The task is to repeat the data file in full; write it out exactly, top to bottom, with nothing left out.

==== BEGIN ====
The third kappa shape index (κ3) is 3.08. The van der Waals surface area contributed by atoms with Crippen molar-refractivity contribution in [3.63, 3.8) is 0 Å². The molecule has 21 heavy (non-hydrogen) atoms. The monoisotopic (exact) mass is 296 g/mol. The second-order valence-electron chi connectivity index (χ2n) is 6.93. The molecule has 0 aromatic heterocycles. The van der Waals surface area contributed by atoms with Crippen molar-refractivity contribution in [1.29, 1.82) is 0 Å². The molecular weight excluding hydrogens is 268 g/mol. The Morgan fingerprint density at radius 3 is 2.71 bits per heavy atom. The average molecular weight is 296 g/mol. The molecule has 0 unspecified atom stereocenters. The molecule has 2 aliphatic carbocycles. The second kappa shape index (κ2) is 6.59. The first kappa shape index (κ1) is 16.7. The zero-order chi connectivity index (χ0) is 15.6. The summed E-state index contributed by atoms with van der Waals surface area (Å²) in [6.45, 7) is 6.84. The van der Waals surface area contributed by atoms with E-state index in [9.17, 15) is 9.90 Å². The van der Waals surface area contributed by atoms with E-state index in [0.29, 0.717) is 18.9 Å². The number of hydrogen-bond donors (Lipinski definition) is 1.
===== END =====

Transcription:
The third kappa shape index (κ3) is 3.08. The van der Waals surface area contributed by atoms with Crippen molar-refractivity contribution in [3.63, 3.8) is 0 Å². The molecule has 21 heavy (non-hydrogen) atoms. The monoisotopic (exact) mass is 296 g/mol. The second-order valence-electron chi connectivity index (χ2n) is 6.93. The molecule has 0 aromatic heterocycles. The van der Waals surface area contributed by atoms with Crippen molar-refractivity contribution in [1.29, 1.82) is 0 Å². The molecular weight excluding hydrogens is 268 g/mol. The Morgan fingerprint density at radius 3 is 2.71 bits per heavy atom. The average molecular weight is 296 g/mol. The molecule has 0 unspecified atom stereocenters. The molecule has 2 aliphatic carbocycles. The second kappa shape index (κ2) is 6.59. The first kappa shape index (κ1) is 16.7. The zero-order chi connectivity index (χ0) is 15.6. The summed E-state index contributed by atoms with van der Waals surface area (Å²) in [6.45, 7) is 6.84. The van der Waals surface area contributed by atoms with E-state index in [9.17, 15) is 9.90 Å². The van der Waals surface area contributed by atoms with E-state index in [0.29, 0.717) is 18.9 Å². The number of hydrogen-bond donors (Lipinski definition) is 1.